Eleven countries spoke up to urge China to improve the human rights of Tibetans at the UN Human Rights Council in Geneva on October 22. The delegates cited the lack of religious freedom, minority rights, and access of UN officials to Tibet, and called on China to resume dialogue with the Dalai Lama, during oral questioning at the second Universal Periodic Review (UPR) of China’s human rights record.

The questioning represented a broadening and deepening of concern for Tibet from China’s previous UPR in 2009, when four countries specifically mentioned Tibet at the Council session. More than 130 countries spoke up on China’s rights record, with many critical, and some, such as Zimbabwe, Venezuela and Russia, supportive. Each country was given only about 50 seconds to make a statement.

At the end of the session, China dismissed the concerns of countries that highlighted concerns about its human rights record (see below). Its full reply to oral and written questions will be reported on October 25.

Below are excerpts from the oral remarks on Tibet along with the relevant time in the video. The video of the presentations can be found at http://webtv.un.org, along with an index by country on the right side.

Canada (00.55.06): “Stop the prosecution and persecution of people for the practice of their religion or belief, including … Tibetans … and set a date for the visit of the Special Rapporteur on Freedom of Religion and Belief.”

Czech Republic (01.06.43): “Protect ethnic and religious minorities including Tibetans and Uyghurs and stop all disproportionate policies against them while addressing their discontent in a non violent dialogical manner.”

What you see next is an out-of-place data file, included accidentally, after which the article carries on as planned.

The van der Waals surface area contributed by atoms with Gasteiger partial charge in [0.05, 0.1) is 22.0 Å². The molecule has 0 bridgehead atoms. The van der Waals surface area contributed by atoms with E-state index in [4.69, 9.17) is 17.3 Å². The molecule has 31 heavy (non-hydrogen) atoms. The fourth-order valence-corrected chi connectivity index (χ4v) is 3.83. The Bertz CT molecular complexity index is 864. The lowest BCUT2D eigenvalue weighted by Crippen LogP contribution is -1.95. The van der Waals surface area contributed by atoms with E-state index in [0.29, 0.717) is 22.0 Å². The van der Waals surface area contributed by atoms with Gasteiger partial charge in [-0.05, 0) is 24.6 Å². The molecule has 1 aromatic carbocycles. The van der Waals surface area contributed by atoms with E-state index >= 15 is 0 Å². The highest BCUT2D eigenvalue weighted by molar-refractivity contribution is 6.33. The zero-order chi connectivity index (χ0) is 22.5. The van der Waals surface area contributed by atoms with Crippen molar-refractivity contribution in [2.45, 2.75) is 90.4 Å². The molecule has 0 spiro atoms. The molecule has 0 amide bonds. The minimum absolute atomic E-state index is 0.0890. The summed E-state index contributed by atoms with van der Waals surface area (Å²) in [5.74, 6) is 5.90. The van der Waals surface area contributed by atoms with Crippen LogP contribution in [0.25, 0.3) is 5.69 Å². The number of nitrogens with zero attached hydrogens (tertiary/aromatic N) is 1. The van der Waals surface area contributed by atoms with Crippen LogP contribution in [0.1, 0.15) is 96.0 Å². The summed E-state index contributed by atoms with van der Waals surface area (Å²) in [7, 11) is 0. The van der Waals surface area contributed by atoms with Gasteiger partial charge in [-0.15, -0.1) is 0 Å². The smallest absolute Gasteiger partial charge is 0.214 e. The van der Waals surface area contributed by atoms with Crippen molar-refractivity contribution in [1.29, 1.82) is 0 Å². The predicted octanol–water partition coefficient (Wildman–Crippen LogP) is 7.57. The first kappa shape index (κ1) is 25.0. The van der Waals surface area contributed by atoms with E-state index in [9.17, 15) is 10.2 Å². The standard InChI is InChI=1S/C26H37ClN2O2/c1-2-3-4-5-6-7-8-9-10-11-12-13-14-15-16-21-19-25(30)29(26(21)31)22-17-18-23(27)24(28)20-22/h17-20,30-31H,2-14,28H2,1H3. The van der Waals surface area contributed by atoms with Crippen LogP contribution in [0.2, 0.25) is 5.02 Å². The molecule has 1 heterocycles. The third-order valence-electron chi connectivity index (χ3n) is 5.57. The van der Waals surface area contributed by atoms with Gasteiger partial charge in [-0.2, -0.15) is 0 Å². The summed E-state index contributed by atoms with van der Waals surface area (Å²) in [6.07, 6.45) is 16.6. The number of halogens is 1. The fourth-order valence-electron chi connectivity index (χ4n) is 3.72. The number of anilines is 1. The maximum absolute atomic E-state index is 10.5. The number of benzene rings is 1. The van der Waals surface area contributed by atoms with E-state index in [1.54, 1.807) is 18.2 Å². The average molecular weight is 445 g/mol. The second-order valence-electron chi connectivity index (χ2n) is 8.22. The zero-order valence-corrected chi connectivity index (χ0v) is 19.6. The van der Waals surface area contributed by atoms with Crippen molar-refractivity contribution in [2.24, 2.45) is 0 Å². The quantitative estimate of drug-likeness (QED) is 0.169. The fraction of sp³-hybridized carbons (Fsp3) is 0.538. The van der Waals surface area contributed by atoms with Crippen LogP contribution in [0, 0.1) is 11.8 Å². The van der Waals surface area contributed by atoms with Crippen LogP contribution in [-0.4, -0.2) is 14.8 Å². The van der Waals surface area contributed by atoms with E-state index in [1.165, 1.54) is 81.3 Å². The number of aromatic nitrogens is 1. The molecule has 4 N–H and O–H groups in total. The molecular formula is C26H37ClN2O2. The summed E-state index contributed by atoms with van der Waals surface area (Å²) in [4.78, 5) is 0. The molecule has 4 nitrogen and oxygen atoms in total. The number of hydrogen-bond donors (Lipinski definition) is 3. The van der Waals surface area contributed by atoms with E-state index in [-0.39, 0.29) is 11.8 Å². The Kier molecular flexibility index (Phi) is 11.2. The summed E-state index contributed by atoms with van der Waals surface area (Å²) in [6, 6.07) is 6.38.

France (01.18.17): “Given the concerns aroused by the human rights situation of … Tibet to follow up to the recommendations of the Special Rapporteur on Freedom of Religion and Belief to go to this region.”

Germany (01.20.19): “To ensure democratic participation of members of all ethnic minorities, and allow unhindered access to all minority areas including Tibet.”

Japan (01.55.04): “Human rights and the fundamental freedoms must be ensured for minority groups such as Tibetans and Uyghurs. Japan recommends that further efforts be made to securing all human rights, including cultural rights for minorities.”

New Zealand (02.20.47): “As a consistent supporter of dialogue to achieve meaningful outcomes that address the interests of all communities in Tibet, New Zealand recommends China resume the two way dialogue in Tibet”

Poland (02.27.44): “Poland notes the joint communications of eight Special Procedures with regards to alleged systematic attempts to undermine the rights to freedom of religion, culture and expression of the Tibetan Buddhist community. Poland recommends that China takes the necessary measures to ensure that the rights of religion, culture and expression are fully observed and protected in every administrative entity of China.”

Switzerland (03.15.13): “Switzerland takes note of the candidacy of China for the council. In this context Switzerland recommends that they facilitate visits of OHCHR and Special Procedures including to Tibetan and Uyghur areas”

United Kingdom (03.27.45): “We also remain concerned about the human rights situation in ethnic minority areas including … Tibet in particular with respect to the protection of cultural rights and religious freedoms.”

United States (03.30.00): “Protect the rights of ethnic minority groups including Tibetans, Uyghurs and Mongolians, in accordance with the Chinese constitution and international human rights commitments.”

Iceland (03.35.16): “Facilitate the access of Special Rapporteurs on various human rights issues in Tibetan areas.”

In China’s final reply (03.36.40), its delegate said that, “Some countries in their comments equated security actions to protect civilians as ethnic cleaning, and called certain criminals in China as human rights defenders. Normal judicial procedures were called political persecution. This is a typical case of politicizing human rights… The best persons to know human rights in China are Chinese.”